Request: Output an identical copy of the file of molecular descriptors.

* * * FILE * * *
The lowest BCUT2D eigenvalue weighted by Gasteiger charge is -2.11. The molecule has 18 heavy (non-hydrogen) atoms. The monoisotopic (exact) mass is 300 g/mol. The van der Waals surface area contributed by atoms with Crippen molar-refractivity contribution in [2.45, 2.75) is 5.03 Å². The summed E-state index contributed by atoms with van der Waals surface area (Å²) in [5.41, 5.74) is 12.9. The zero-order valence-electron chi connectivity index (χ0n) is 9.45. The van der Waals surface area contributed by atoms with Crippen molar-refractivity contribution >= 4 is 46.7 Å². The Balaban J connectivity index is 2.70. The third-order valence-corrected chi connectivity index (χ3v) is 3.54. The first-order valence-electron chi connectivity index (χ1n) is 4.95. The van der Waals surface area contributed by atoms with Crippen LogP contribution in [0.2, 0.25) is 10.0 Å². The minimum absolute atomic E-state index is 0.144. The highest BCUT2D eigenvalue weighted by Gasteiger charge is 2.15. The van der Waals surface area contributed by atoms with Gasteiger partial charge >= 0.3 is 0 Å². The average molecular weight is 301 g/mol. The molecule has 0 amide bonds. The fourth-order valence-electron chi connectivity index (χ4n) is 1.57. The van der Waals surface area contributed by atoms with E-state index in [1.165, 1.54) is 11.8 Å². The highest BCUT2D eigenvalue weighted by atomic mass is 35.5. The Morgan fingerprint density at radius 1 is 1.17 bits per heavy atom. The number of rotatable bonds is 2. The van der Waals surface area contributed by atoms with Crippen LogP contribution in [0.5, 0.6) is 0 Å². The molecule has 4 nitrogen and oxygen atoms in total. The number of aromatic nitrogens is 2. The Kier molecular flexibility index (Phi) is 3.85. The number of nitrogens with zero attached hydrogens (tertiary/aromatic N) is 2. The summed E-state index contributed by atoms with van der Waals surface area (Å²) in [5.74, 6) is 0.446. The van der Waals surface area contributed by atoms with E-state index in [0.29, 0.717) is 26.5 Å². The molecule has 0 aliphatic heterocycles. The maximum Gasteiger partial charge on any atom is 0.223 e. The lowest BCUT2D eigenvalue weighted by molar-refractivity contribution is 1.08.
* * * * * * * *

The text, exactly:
The lowest BCUT2D eigenvalue weighted by Gasteiger charge is -2.11. The molecule has 18 heavy (non-hydrogen) atoms. The monoisotopic (exact) mass is 300 g/mol. The van der Waals surface area contributed by atoms with Crippen molar-refractivity contribution in [2.45, 2.75) is 5.03 Å². The summed E-state index contributed by atoms with van der Waals surface area (Å²) in [5.41, 5.74) is 12.9. The zero-order valence-electron chi connectivity index (χ0n) is 9.45. The van der Waals surface area contributed by atoms with Crippen molar-refractivity contribution >= 4 is 46.7 Å². The Balaban J connectivity index is 2.70. The third-order valence-corrected chi connectivity index (χ3v) is 3.54. The first-order valence-electron chi connectivity index (χ1n) is 4.95. The van der Waals surface area contributed by atoms with Crippen LogP contribution in [0.2, 0.25) is 10.0 Å². The minimum absolute atomic E-state index is 0.144. The highest BCUT2D eigenvalue weighted by Gasteiger charge is 2.15. The van der Waals surface area contributed by atoms with Gasteiger partial charge >= 0.3 is 0 Å². The average molecular weight is 301 g/mol. The molecule has 0 amide bonds. The fourth-order valence-electron chi connectivity index (χ4n) is 1.57. The van der Waals surface area contributed by atoms with E-state index in [1.165, 1.54) is 11.8 Å². The highest BCUT2D eigenvalue weighted by atomic mass is 35.5. The Morgan fingerprint density at radius 1 is 1.17 bits per heavy atom. The number of rotatable bonds is 2. The van der Waals surface area contributed by atoms with Crippen LogP contribution in [0.5, 0.6) is 0 Å². The molecule has 4 nitrogen and oxygen atoms in total. The number of aromatic nitrogens is 2. The Kier molecular flexibility index (Phi) is 3.85. The number of nitrogens with zero attached hydrogens (tertiary/aromatic N) is 2. The summed E-state index contributed by atoms with van der Waals surface area (Å²) in [5.74, 6) is 0.446. The van der Waals surface area contributed by atoms with E-state index in [0.29, 0.717) is 26.5 Å². The molecule has 0 aliphatic heterocycles. The maximum Gasteiger partial charge on any atom is 0.223 e. The lowest BCUT2D eigenvalue weighted by molar-refractivity contribution is 1.08.